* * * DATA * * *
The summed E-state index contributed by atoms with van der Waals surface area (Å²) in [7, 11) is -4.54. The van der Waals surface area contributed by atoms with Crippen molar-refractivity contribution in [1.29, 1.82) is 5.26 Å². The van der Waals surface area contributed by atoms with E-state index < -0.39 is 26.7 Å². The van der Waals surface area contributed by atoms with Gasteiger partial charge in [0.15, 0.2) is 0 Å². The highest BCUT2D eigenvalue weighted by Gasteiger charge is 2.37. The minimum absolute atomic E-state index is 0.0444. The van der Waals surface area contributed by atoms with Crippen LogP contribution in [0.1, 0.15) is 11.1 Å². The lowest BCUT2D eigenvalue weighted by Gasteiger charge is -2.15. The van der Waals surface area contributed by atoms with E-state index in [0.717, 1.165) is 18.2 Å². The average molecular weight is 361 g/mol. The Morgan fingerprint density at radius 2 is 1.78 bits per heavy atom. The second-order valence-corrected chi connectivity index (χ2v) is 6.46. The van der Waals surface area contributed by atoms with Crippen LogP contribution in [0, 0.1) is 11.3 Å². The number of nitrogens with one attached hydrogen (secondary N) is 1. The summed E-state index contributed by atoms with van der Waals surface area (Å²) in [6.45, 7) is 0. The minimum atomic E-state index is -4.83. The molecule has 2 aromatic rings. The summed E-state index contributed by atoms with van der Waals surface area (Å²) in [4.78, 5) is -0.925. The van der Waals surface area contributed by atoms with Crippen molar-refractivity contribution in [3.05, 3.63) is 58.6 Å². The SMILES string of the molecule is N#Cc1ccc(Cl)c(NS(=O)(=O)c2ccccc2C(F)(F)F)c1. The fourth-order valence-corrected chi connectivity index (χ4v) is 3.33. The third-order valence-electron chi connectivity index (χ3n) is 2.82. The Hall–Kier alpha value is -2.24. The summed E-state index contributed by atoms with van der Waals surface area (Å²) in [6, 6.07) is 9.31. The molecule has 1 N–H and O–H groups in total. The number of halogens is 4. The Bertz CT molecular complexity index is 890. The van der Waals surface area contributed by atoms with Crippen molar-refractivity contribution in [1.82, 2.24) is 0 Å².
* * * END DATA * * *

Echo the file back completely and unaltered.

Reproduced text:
The summed E-state index contributed by atoms with van der Waals surface area (Å²) in [7, 11) is -4.54. The van der Waals surface area contributed by atoms with Crippen molar-refractivity contribution in [1.29, 1.82) is 5.26 Å². The van der Waals surface area contributed by atoms with E-state index < -0.39 is 26.7 Å². The van der Waals surface area contributed by atoms with Gasteiger partial charge in [0.15, 0.2) is 0 Å². The highest BCUT2D eigenvalue weighted by Gasteiger charge is 2.37. The minimum absolute atomic E-state index is 0.0444. The van der Waals surface area contributed by atoms with Crippen LogP contribution in [0.1, 0.15) is 11.1 Å². The lowest BCUT2D eigenvalue weighted by Gasteiger charge is -2.15. The van der Waals surface area contributed by atoms with E-state index in [0.717, 1.165) is 18.2 Å². The average molecular weight is 361 g/mol. The Morgan fingerprint density at radius 2 is 1.78 bits per heavy atom. The second-order valence-corrected chi connectivity index (χ2v) is 6.46. The van der Waals surface area contributed by atoms with Crippen LogP contribution in [0, 0.1) is 11.3 Å². The number of nitrogens with one attached hydrogen (secondary N) is 1. The summed E-state index contributed by atoms with van der Waals surface area (Å²) in [6.45, 7) is 0. The minimum atomic E-state index is -4.83. The molecule has 2 aromatic rings. The summed E-state index contributed by atoms with van der Waals surface area (Å²) in [4.78, 5) is -0.925. The van der Waals surface area contributed by atoms with Crippen molar-refractivity contribution in [3.05, 3.63) is 58.6 Å². The SMILES string of the molecule is N#Cc1ccc(Cl)c(NS(=O)(=O)c2ccccc2C(F)(F)F)c1. The fourth-order valence-corrected chi connectivity index (χ4v) is 3.33. The third-order valence-electron chi connectivity index (χ3n) is 2.82. The Hall–Kier alpha value is -2.24. The summed E-state index contributed by atoms with van der Waals surface area (Å²) in [6, 6.07) is 9.31. The molecule has 1 N–H and O–H groups in total. The number of halogens is 4. The Bertz CT molecular complexity index is 890. The van der Waals surface area contributed by atoms with Crippen molar-refractivity contribution in [1.82, 2.24) is 0 Å².